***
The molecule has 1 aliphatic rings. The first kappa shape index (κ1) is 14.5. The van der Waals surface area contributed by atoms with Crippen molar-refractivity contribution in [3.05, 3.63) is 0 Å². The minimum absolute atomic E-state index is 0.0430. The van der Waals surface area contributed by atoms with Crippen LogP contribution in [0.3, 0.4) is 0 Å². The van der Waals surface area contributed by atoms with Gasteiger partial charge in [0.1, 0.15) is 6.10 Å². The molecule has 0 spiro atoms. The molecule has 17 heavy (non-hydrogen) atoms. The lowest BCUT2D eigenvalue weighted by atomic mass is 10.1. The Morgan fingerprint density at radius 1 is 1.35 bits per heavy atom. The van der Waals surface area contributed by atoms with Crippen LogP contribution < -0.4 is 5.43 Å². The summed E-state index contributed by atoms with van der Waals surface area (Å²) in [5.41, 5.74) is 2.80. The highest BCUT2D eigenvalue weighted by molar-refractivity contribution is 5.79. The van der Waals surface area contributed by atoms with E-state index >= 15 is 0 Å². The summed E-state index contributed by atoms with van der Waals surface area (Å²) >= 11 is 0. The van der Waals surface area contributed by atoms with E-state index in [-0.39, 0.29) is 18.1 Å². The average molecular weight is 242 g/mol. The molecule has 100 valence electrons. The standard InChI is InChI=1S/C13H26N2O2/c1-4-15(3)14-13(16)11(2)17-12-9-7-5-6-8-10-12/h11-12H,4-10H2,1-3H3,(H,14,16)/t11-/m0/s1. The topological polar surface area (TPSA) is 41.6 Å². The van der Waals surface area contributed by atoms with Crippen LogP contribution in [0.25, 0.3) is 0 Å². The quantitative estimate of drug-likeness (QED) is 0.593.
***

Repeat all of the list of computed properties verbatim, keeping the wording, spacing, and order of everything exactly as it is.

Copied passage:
The molecule has 1 aliphatic rings. The first kappa shape index (κ1) is 14.5. The van der Waals surface area contributed by atoms with Crippen molar-refractivity contribution in [3.05, 3.63) is 0 Å². The minimum absolute atomic E-state index is 0.0430. The van der Waals surface area contributed by atoms with Crippen LogP contribution in [0.3, 0.4) is 0 Å². The van der Waals surface area contributed by atoms with Gasteiger partial charge in [0.1, 0.15) is 6.10 Å². The molecule has 0 spiro atoms. The molecule has 17 heavy (non-hydrogen) atoms. The lowest BCUT2D eigenvalue weighted by atomic mass is 10.1. The Morgan fingerprint density at radius 1 is 1.35 bits per heavy atom. The van der Waals surface area contributed by atoms with Crippen LogP contribution < -0.4 is 5.43 Å². The summed E-state index contributed by atoms with van der Waals surface area (Å²) in [5.41, 5.74) is 2.80. The highest BCUT2D eigenvalue weighted by molar-refractivity contribution is 5.79. The van der Waals surface area contributed by atoms with E-state index >= 15 is 0 Å². The summed E-state index contributed by atoms with van der Waals surface area (Å²) >= 11 is 0. The van der Waals surface area contributed by atoms with E-state index in [-0.39, 0.29) is 18.1 Å². The average molecular weight is 242 g/mol. The molecule has 100 valence electrons. The standard InChI is InChI=1S/C13H26N2O2/c1-4-15(3)14-13(16)11(2)17-12-9-7-5-6-8-10-12/h11-12H,4-10H2,1-3H3,(H,14,16)/t11-/m0/s1. The topological polar surface area (TPSA) is 41.6 Å². The van der Waals surface area contributed by atoms with Crippen LogP contribution in [0.25, 0.3) is 0 Å². The quantitative estimate of drug-likeness (QED) is 0.593.